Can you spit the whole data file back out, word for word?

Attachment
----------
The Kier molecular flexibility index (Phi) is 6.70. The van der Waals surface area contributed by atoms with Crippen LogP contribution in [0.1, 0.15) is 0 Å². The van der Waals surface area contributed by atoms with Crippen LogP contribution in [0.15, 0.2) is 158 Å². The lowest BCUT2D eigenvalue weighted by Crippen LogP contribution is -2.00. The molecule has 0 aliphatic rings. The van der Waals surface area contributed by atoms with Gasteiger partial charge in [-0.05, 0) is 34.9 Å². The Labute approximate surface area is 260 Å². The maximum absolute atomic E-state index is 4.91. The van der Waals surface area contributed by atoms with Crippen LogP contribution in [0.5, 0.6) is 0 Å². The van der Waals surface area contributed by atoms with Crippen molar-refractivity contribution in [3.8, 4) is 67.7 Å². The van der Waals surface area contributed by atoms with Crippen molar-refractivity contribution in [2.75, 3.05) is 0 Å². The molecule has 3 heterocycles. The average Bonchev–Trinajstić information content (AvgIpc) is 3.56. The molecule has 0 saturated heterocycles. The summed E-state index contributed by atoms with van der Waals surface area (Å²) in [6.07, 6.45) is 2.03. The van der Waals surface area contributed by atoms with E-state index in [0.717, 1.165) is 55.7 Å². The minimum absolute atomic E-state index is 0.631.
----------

The Kier molecular flexibility index (Phi) is 6.70. The van der Waals surface area contributed by atoms with Crippen LogP contribution in [0.1, 0.15) is 0 Å². The van der Waals surface area contributed by atoms with Crippen LogP contribution in [0.15, 0.2) is 158 Å². The lowest BCUT2D eigenvalue weighted by Crippen LogP contribution is -2.00. The molecule has 0 aliphatic rings. The van der Waals surface area contributed by atoms with Gasteiger partial charge in [-0.05, 0) is 34.9 Å². The Labute approximate surface area is 260 Å². The maximum absolute atomic E-state index is 4.91. The van der Waals surface area contributed by atoms with Crippen LogP contribution in [0.5, 0.6) is 0 Å². The van der Waals surface area contributed by atoms with Crippen molar-refractivity contribution in [3.8, 4) is 67.7 Å². The van der Waals surface area contributed by atoms with Crippen molar-refractivity contribution in [2.75, 3.05) is 0 Å². The molecule has 3 heterocycles. The average Bonchev–Trinajstić information content (AvgIpc) is 3.56. The molecule has 0 saturated heterocycles. The summed E-state index contributed by atoms with van der Waals surface area (Å²) in [6.07, 6.45) is 2.03. The van der Waals surface area contributed by atoms with E-state index in [0.717, 1.165) is 55.7 Å². The minimum absolute atomic E-state index is 0.631.